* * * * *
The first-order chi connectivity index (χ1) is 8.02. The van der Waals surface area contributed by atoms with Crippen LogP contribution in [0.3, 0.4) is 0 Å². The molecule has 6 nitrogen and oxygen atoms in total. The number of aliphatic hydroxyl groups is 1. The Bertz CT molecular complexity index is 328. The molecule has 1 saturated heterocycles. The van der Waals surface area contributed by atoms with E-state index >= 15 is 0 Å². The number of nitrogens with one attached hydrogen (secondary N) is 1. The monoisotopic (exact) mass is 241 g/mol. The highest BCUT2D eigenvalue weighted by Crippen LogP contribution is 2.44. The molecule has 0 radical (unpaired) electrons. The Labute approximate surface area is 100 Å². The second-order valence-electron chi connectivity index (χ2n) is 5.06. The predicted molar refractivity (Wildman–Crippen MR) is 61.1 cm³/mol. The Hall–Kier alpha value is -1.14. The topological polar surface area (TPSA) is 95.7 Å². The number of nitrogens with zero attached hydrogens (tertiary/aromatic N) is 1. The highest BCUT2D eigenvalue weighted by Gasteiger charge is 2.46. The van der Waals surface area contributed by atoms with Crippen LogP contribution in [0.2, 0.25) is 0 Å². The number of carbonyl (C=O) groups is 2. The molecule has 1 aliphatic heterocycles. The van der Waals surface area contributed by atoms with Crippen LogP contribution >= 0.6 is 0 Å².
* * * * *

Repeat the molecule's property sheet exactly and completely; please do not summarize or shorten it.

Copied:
The first-order chi connectivity index (χ1) is 8.02. The van der Waals surface area contributed by atoms with Crippen LogP contribution in [0.3, 0.4) is 0 Å². The molecule has 6 nitrogen and oxygen atoms in total. The number of aliphatic hydroxyl groups is 1. The Bertz CT molecular complexity index is 328. The molecule has 1 saturated heterocycles. The van der Waals surface area contributed by atoms with E-state index >= 15 is 0 Å². The number of nitrogens with one attached hydrogen (secondary N) is 1. The monoisotopic (exact) mass is 241 g/mol. The highest BCUT2D eigenvalue weighted by Crippen LogP contribution is 2.44. The molecule has 0 radical (unpaired) electrons. The Labute approximate surface area is 100 Å². The second-order valence-electron chi connectivity index (χ2n) is 5.06. The predicted molar refractivity (Wildman–Crippen MR) is 61.1 cm³/mol. The Hall–Kier alpha value is -1.14. The topological polar surface area (TPSA) is 95.7 Å². The number of nitrogens with zero attached hydrogens (tertiary/aromatic N) is 1. The highest BCUT2D eigenvalue weighted by Gasteiger charge is 2.46. The van der Waals surface area contributed by atoms with Crippen LogP contribution in [0.2, 0.25) is 0 Å². The number of carbonyl (C=O) groups is 2. The molecule has 1 aliphatic heterocycles. The van der Waals surface area contributed by atoms with Crippen LogP contribution >= 0.6 is 0 Å².